logical abilities, abilities that are developed and manifested only in social
relations between individuals. This is a consequence of his “general ge-
netic law of cultural development,” which says that

[a]ny function in the child™s cultural development appears twice, or on two planes.
First it appears on the social plane, and then on the psychological plane. First it
appears between people as an interpsychological category, and then within the
child as an intrapsychological category.19

While this is plausible for communicative abilities, it is incompatible with
the results of what I have been calling the new developmental psychol-
ogy, even Keil™s modes of construal tempering of it, which indicate the
theoretical and conceptual sophistication that young children bring to
cognitive tasks “on the social plane.”
In any case, Vygotsky™s “law” seems less plausible for the full range of
forms that even mediational cognition can take. For example, many of the
mediational devices that have been culturally developed, such as maps,
signs, and even numerical systems, can be and are used by individuals
from the outset, particularly once they have already acquired related
psychological abilities. They do not appear to have the double existence “
¬rst on the social plane, and then on the psychological plane “ that
Vygotsky™s law attributes to all higher cognitive processes. But even if some
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206

mediational cognition is not tied as closely to a social context as Vygotsky
seems to have thought, the more general point that mediational cognition
is ontogenetically prior to many of the higher cognitive processes that are
the focus of individualistic psychology gives us reason to rethink what it
is we are discovering when we discover the “child™s theory of X.”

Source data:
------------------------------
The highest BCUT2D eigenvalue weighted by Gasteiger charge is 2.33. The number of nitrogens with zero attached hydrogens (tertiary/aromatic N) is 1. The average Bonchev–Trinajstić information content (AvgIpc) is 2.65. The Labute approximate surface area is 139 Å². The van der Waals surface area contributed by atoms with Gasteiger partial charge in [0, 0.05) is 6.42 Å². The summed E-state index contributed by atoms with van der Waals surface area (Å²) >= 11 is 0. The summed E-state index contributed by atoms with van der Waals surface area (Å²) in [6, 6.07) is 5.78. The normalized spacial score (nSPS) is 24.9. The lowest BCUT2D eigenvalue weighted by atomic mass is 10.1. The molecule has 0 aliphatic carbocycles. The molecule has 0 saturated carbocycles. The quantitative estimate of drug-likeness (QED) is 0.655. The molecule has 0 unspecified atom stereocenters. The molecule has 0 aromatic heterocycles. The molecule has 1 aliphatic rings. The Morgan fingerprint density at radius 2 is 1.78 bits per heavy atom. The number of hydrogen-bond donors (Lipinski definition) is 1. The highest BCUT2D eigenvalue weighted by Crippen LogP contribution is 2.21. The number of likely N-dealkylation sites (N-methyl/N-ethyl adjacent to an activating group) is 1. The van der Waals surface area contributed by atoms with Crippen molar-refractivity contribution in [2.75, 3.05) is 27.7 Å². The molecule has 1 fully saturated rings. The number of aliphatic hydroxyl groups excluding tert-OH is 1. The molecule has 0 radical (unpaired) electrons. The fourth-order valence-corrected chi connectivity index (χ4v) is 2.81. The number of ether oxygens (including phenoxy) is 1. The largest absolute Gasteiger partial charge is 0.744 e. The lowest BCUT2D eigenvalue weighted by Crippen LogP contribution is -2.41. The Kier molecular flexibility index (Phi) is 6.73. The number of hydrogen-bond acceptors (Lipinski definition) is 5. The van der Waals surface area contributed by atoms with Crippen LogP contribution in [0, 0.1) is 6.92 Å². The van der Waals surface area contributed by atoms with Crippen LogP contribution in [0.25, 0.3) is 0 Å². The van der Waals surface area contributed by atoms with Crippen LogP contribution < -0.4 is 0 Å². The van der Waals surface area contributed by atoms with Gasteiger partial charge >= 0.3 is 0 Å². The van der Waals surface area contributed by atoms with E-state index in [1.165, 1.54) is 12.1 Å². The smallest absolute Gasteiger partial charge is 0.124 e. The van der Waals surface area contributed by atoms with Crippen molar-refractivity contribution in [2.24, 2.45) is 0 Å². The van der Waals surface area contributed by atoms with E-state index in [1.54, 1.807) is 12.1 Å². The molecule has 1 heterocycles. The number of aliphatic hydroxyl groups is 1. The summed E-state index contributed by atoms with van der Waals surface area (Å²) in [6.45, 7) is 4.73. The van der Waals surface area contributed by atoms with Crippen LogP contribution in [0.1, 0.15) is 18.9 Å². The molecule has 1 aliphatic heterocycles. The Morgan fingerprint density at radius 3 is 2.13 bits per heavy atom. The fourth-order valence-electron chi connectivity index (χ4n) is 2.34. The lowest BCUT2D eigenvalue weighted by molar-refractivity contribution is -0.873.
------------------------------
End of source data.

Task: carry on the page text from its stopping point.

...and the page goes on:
I want to conclude the substantive part of this chapter with some
thoughts about externalist psychology and the child™s theory of X, where
X = mind.


6 folk psychology and the theory of mind
We are mindreaders. The explosion of work over the last twenty years
in both cognitive development and primatology exploring the develop-
mental and evolutionary origins of this ability has largely construed the
capacity itself as a theory of mind, a theory that attributes folk psycholog-
ical states to agents, and that allows one to predict and explain an agent™s
behavior in terms of the relationships between those states, perception,
and behavior. Folk psychology itself forms a core part of many areas within
psychology, including work in social cognition, group dynamics, and deci-
sion making. Philosophical discussions of folk psychology concentrating
on the relationship between folk psychology and a truly scienti¬c psy-
chology have sometimes implied that such work could form no part of a
truly scienti¬c psychology. Yet such eliminativist conclusions have not gar-
nered widespread support either in philosophy or in psychology. Here I
focus my discussion of our mindreading abilities on the end state of these
ontogenetic and phylogenetic processes, the folk psychology that we end
up sharing and relying on in everyday life.
Folk psychology has played a prominent role in the debate between
individualists and externalists, beginning with the widely accepted conclu-
sion from the Putnam-Burge thought experiments that folk psychological
states are externalist. In Part Two, I argued that we should see this as en-
tailing that folk psychological states have a wide realization, and that folk
psychology itself is a type of wide cognitive system, one that involves the